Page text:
Based on the premise of individual variations among followers and utilizing the theoretical framework of complementary congruity, our primary aim is to investigate whether the association between humble leadership and the performance of followers is contingent on the extent of the follower CSE. Additionally, we endeavor to scrutinize a potential mechanism that could clarify the conditional impact of CSE. Specifically, our investigation centers around the relational dynamics of leader-member exchange (LMX) as an intermediate mechanism that links humble leadership with the innovative behavior of followers.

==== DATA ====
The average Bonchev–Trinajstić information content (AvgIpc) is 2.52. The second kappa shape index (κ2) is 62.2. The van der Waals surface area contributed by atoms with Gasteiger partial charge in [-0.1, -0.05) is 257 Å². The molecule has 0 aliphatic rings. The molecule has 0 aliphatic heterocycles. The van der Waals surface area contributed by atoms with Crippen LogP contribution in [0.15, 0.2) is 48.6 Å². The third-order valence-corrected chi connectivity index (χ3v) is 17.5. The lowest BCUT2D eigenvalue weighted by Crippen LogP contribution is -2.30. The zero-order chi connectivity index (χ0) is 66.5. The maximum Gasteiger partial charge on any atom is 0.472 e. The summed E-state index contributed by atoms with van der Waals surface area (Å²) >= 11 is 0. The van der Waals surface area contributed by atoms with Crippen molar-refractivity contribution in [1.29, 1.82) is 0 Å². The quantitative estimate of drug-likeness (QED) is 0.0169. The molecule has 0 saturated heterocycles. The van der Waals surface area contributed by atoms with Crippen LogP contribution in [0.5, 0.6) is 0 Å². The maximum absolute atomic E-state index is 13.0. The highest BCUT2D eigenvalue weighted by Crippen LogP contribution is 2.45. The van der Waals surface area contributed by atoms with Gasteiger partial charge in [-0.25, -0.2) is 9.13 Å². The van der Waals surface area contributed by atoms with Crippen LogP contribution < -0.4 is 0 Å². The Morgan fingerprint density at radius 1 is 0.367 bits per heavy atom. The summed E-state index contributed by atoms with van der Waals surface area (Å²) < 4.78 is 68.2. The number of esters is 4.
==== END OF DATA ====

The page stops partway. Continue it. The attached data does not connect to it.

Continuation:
Our study aims to scrutinize the process of LMX as the underlying mechanism by which humble leaders impact the innovative behavior of followers due to two reasons. Firstly, leadership is widely recognized as a relational process [27] where the nature and quality of the leader-follower relationship plays a crucial role in shaping follower responses to leader behaviors [28]. Secondly, to fully comprehend the contingent weight of CSE on the humble leadership-follower innovative behavior association, we must investigate the process that is most relevant to the complementary congruity mechanism. Previous studies have demonstrated that leaders can cultivate favorable psychological states in their subordinates through ongoing interaction and meaningful exchange relationships [29]. As such, we suggest that the followers of humble leaders are offered complementary congruity with the consequential creative behavior impact. However, the question remains unanswered as to if subordinates with varied levels of CSE may reap greater or lesser benefits from their exchange relationship with the leader. The phenomenon of varying stages of adherents’ CSE in the LMX might account for the variable impact of humble leadership on adherent innovative behavior. Hence, we are not only concerned to explore if CSE moderates the relationship between LMX and follower innovative behavior relationship, but also whether LMX serves as a mediator between humble leadership and follower innovative behavior.